The topmost topic of discussion in Pakistan today is undoubtedly extremism, causing concern among both liberal citizens and the ulema representing the major schools of thought in the madrasa network. The same holds true in other parts of the world, including expatriate Muslims in Europe and the US where extremists are being arrested on suspicion, and in Asia, where Muslim majorities and minorities seem equally inclined towards extreme views of life.
The latest sad news is that in Mali’s ancient Unesco-protected city of Timbuktu, salafist followers of al Qaeda have attacked mausoleums of mystic saints, the same way the Taliban have attacked the tombs of Sufi saints in Pakistan. This has happened in the wake of similar attacks in Egypt and Libya last year, both having gone through the ‘pro-democracy’ Arab Spring in recent times. Replying to the Unesco’s appeal to stop destroying the tombs, the extremist vandals have said: “We are subject to religion and not to international opinion. Building on graves is contrary to Islam. We are destroying the mausoleums because it is ordained by our religion”. Their organisation, Ansar Dine, is made up of militants of various nationalities, including Malians, Algerians and Nigerians.
Another extremely violent offshoot of al Qaeda, called Boko Haram, has wreaked havoc on Nigerian Christians. Last week, too, a Somalia affiliate, al Shabaab, launched coordinated attacks on churches in northern Kenya. Gunmen killed 15 Christians and wounded over 40 in separate attacks on two churches in a town bordering Somalia. In February this year, al Shabaab announced its merger with al Qaeda, which was followed by a statement by the Muslim Youth Centre that it had now become part of al Qaeda, in East Africa.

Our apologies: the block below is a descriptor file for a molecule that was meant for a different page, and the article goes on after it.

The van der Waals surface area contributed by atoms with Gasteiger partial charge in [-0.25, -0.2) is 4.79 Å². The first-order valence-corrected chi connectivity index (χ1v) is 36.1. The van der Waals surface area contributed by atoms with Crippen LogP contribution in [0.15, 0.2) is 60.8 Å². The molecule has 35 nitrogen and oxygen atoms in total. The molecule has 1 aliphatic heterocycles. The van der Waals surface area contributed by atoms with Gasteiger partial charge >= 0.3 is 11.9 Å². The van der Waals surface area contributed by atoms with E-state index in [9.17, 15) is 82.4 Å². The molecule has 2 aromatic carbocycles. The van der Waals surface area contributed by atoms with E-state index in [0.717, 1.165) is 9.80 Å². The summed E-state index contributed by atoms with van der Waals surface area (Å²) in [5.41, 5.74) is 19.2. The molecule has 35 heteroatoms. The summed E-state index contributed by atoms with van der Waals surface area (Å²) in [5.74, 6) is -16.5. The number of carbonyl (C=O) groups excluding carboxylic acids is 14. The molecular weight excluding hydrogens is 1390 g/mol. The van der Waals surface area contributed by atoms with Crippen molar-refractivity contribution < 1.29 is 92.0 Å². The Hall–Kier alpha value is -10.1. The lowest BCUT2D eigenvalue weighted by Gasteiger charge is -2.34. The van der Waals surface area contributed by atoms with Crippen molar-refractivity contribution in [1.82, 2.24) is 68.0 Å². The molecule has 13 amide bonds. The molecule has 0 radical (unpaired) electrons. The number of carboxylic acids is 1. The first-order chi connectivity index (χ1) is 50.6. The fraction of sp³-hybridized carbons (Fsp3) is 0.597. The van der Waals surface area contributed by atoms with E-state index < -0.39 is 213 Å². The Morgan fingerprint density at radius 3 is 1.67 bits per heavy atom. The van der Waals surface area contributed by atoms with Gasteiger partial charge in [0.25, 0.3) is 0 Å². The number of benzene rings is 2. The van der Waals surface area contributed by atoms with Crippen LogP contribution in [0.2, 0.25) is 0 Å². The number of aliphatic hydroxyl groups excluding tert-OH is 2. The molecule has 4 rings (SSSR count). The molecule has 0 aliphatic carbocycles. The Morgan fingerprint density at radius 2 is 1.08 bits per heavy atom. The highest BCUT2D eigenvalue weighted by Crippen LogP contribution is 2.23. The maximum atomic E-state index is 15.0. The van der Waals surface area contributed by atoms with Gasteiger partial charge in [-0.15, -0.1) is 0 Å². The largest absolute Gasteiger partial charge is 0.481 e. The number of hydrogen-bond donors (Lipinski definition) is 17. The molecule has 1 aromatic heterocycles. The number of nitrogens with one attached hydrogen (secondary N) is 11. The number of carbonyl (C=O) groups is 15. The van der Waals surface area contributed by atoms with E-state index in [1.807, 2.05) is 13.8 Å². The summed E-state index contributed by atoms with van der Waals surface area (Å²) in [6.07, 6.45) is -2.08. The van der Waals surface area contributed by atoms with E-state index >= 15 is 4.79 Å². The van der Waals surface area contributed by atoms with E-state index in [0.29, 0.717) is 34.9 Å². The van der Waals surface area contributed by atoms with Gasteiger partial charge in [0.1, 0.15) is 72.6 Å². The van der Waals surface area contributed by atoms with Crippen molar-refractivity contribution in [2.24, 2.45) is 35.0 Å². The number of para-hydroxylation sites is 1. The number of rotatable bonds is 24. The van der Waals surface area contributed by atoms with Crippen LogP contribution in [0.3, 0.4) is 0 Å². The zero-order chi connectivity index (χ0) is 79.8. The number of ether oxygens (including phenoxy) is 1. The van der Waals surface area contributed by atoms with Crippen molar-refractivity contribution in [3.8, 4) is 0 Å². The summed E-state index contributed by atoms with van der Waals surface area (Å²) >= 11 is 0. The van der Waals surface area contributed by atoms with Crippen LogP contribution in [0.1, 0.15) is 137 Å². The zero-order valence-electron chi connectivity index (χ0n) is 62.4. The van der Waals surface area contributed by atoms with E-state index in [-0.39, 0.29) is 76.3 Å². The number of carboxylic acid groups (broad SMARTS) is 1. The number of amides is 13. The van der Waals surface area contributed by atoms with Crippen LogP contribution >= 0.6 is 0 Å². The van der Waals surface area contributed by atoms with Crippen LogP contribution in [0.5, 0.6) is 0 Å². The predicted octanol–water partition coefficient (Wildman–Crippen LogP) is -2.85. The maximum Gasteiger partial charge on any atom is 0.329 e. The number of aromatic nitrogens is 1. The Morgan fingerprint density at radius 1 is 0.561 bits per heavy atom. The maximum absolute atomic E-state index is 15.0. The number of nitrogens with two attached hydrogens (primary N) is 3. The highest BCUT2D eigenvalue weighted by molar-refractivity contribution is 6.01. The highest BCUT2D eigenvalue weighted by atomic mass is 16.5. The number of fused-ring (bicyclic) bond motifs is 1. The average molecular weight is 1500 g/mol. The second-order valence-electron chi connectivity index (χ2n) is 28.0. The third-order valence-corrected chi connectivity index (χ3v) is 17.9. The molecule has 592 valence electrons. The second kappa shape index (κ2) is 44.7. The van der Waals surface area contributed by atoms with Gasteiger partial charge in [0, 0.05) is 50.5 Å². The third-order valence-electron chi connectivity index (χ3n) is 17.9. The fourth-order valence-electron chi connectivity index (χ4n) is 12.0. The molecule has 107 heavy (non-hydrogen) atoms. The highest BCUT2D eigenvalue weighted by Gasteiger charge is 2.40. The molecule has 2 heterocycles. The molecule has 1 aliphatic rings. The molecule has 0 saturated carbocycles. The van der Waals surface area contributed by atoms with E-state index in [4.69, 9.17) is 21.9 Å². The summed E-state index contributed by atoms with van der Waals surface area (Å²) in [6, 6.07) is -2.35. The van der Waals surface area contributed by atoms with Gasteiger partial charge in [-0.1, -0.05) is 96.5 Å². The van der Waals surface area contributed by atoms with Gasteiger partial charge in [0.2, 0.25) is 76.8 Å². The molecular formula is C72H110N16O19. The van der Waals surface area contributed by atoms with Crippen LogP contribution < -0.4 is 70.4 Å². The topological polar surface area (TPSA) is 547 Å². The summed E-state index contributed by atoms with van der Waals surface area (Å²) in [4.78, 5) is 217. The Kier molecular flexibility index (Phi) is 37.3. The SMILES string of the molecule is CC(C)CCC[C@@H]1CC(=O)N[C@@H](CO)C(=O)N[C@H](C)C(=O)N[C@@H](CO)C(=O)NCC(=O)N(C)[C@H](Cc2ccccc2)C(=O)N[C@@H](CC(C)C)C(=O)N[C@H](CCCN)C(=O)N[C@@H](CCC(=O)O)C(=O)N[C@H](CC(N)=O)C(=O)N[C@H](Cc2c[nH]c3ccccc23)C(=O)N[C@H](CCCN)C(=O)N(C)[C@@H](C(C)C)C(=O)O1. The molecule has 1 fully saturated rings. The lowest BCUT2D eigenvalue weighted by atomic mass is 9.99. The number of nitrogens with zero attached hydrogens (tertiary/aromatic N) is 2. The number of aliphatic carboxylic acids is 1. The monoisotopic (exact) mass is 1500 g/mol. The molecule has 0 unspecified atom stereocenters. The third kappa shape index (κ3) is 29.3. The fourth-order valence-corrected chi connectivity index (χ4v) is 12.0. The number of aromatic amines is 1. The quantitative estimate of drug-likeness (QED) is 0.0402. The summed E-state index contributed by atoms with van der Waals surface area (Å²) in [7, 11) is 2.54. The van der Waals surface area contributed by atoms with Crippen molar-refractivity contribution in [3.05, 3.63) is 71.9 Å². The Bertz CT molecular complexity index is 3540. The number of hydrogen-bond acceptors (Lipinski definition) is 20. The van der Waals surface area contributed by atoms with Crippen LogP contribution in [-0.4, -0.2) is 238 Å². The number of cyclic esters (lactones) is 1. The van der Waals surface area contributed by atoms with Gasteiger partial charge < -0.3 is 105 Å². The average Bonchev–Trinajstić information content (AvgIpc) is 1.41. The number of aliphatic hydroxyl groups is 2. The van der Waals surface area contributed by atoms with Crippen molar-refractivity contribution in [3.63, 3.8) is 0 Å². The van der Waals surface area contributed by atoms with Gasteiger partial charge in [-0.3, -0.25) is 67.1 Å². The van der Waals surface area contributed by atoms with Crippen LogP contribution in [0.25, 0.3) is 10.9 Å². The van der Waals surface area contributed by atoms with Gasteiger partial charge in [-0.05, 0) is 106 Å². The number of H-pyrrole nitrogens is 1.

Indonesia, once known to be moderate in its thinking, also seems to have become prone to violence and intolerance. In May this year, a church was attacked by a mob in Jakarta, which hurled stones, bags of urine and death threats at the congregation. Since then, local government officials in the province of Aceh, in Sumatra, have closed at least 16 churches, citing lack of permits. In 2007, it was noted that in the previous three years, there were 108 cases in which churches and other places of worship were damaged, forcibly shut down and, in some cases, even demolished by extremist groups in violent and indiscriminate attacks.
The delicate political balance between Malaysia’s ethnic and religious groups was rocked by a series of attacks on churches last year, after a high court ruling stated that a Catholic weekly, The Herald, could use the word ‘Allah’ in its Malay-language edition, overturning an existing ban. The supposed fear in Malaysia is that Christians are plotting to convert Malays, who make up some 60 per cent of the population and, under the constitution, must also be Muslims. So sensitive is the issue that the high court was forced to suspend this ruling.
In Pakistan, too, al Qaeda’s partners seem to be growing. The ‘announced’ followers of al Qaeda are the Tehreek-i-Taliban (TTP), the Lashkar-e-Jhangvi (LeJ) and the Jundullah. The TTP, now spread around the country and concentrated in Karachi, targets Sufi tombs; the Jandullah attacks Shias in Iran; and the LeJ kills Shia Hazaras in Quetta. Everywhere, from Africa to the Far East, nations with Muslim majorities seem to be veering towards intolerance and fanaticism. Pakistan is in some ways a good example of this because of the location of al Qaeda’s leadership in the region. It is also present, in force, in Yemen and is inspiring killings in Iraq.
Al Qaeda is looking for a state that it could run with enough internal revenue to launch its global jihad through terrorism. Only Pakistan qualifies because it is internally weak, externally isolated and politically fragmented. The political parties are back to their old tricks of toppling each other’s governments and most Pakistanis seem to be unmindful of the fast-shrinking writ of the state.
Published in The Express Tribune, July 3rd, 2012.